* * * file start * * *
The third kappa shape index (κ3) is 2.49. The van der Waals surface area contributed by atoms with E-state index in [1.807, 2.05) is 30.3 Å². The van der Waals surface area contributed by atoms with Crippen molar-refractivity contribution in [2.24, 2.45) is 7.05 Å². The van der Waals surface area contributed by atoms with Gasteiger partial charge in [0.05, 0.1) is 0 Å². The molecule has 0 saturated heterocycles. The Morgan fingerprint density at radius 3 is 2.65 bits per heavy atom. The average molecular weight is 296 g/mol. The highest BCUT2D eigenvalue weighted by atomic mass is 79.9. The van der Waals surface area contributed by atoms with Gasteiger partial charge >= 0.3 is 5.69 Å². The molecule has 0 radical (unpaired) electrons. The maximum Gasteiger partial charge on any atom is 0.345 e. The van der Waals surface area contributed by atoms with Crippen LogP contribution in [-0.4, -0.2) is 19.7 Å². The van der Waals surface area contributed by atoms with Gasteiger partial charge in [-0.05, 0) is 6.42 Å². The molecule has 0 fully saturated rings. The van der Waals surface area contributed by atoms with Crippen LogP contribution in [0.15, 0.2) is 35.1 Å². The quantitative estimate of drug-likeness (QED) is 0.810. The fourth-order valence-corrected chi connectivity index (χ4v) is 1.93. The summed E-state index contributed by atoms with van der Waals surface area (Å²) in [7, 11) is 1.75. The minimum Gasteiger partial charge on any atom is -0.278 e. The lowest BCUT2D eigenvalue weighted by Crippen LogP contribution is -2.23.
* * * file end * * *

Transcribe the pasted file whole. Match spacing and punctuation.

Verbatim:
The third kappa shape index (κ3) is 2.49. The van der Waals surface area contributed by atoms with E-state index in [1.807, 2.05) is 30.3 Å². The van der Waals surface area contributed by atoms with Crippen molar-refractivity contribution in [2.24, 2.45) is 7.05 Å². The van der Waals surface area contributed by atoms with Gasteiger partial charge in [0.05, 0.1) is 0 Å². The molecule has 0 saturated heterocycles. The Morgan fingerprint density at radius 3 is 2.65 bits per heavy atom. The average molecular weight is 296 g/mol. The highest BCUT2D eigenvalue weighted by atomic mass is 79.9. The van der Waals surface area contributed by atoms with Gasteiger partial charge >= 0.3 is 5.69 Å². The molecule has 0 radical (unpaired) electrons. The maximum Gasteiger partial charge on any atom is 0.345 e. The van der Waals surface area contributed by atoms with Crippen LogP contribution in [-0.4, -0.2) is 19.7 Å². The van der Waals surface area contributed by atoms with Gasteiger partial charge in [-0.05, 0) is 6.42 Å². The molecule has 0 fully saturated rings. The van der Waals surface area contributed by atoms with Crippen LogP contribution in [0.15, 0.2) is 35.1 Å². The quantitative estimate of drug-likeness (QED) is 0.810. The fourth-order valence-corrected chi connectivity index (χ4v) is 1.93. The summed E-state index contributed by atoms with van der Waals surface area (Å²) in [7, 11) is 1.75. The minimum Gasteiger partial charge on any atom is -0.278 e. The lowest BCUT2D eigenvalue weighted by Crippen LogP contribution is -2.23.